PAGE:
Cough

Cough is the way the lung strongly releases air. Productive coughs are useful as they protect the lungs and airway passages from mucus and other harmful agents, while nonproductive coughs produce less or no sputum, due to minor throat irritation. However, severe coughs can be very distracting, and cause vomiting and difficulty in breathing. Coughs can be brief but acute coughs last for a few days but less than three weeks. Acute coughs can turn into chronic coughs and persist longer. It is estimated that 14 to 23 percent of non-smoking adults, and 25 to 50 percent of those who smoke have chronic coughs.

Cough Drugs

Cough Symptoms

A cough can be a symptom of some underlying diseases or conditions. When the following symptoms occur, the cough means a more serious health problem is happening.

  • Coughing up blood
  • Chest pain
  • Short, shallow or difficult breathing
  • Weight loss with chronic coughing
  • Fever that goes with cough which lasts more than a day
  • Cough with pneumonia causes sweating, rapid pulse rate increase, bluish lips and nail beds, as well as confused mental state

Cough Causes

A cough is triggered when the body senses something entering the airways. It occurs when the windpipe opening at the back of the throat called glottis is temporarily closed, building up pressure in the lungs. When the glottis opens again, the air explodes and dislodges the foreign substances from the airways. However, chronic coughing can be caused by:

  • Smoking
  • Viral infections like colds, acute bronchitis, flu and croup
  • Sinus infections
  • Allergies
  • Stress
  • Environmental pollution
  • Emphysema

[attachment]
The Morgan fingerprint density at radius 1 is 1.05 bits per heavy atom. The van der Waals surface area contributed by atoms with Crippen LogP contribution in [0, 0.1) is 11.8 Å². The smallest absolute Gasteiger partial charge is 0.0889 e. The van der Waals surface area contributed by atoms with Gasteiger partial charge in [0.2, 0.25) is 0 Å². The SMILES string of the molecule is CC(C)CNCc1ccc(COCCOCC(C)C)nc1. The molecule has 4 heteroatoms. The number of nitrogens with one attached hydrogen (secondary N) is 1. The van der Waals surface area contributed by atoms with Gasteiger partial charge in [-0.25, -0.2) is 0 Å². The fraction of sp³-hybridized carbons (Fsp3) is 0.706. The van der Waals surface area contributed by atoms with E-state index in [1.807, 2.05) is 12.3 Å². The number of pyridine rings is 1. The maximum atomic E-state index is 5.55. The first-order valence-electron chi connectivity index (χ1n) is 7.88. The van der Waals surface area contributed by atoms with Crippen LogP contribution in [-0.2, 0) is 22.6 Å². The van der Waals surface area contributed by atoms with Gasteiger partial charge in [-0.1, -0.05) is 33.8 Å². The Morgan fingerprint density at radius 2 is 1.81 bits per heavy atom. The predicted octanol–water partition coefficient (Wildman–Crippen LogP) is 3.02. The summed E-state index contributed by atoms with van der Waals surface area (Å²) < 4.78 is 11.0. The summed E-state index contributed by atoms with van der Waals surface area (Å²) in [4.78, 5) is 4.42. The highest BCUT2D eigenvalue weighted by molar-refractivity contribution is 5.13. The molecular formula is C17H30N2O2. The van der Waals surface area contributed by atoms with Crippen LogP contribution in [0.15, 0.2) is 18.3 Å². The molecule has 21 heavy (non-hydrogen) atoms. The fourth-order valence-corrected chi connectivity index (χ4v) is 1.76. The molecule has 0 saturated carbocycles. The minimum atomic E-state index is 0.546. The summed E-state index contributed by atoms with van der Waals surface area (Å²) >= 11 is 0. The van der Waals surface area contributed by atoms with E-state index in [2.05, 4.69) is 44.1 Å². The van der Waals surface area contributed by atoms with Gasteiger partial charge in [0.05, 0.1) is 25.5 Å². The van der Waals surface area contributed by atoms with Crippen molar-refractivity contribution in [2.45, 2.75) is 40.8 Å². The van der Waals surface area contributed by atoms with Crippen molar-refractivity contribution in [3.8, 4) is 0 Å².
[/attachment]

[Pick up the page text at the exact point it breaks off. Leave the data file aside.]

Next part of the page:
• Congestive heart failure
  • Atelectasis or partial collapse of the lung
  • Lung cancer
  • Some types of medications like beta blockers and enzyme inhibitors
  • Emotional, psychological problems or habits
  • Tuberculosis

Cough Diagnosis

Diagnosis for coughs depends on the information about the cough, such as symptoms, locations, time of day, medical history and home therapies. Doctors diagnose the cough with a stethoscope and check if the lungs are crackling, rumbling or bubbling when the patient inhales, which can be signs of pneumonia. Other tests are as follows:

  • Chest X-Ray
  • CBC, arterial blood gases, CAT or CT chest scan, sputum and pleural fluid culture
  • Pulse oximetry
  • Bronchoscopy

Cough Treatment

The treatment of a cough will depend largely on its severity and underlying causes. Cough treatments like the following are often aimed to cure infection to prevent complications.

  • Medicines in the form of suppressants and expectorants
  • Massage on the chest and the back muscles to reduce soreness from coughing
  • Removal of irritating agents that cause acute coughs
  • Allergy medications for cough-causing allergies
  • Antibiotics to cure the causing bacterial infection
  • Hospitalization especially for elderly people to manage underlying problems such as a weak immune system
  • Home care of the underlying cause of the cough with doctor’s consultation

Coughs are treated with medicines which patients find useful. Suppressants suppress cough reflex and especially good for dry coughs, but must be used wisely. As coughs can be good, suppressing them totally is not advised unless the patient has a hard time sleeping. Expectorants can make it easier to cough up the mucus in productive coughs.

Home care may include getting lots of rest and drinking more liquids to loosen secretions.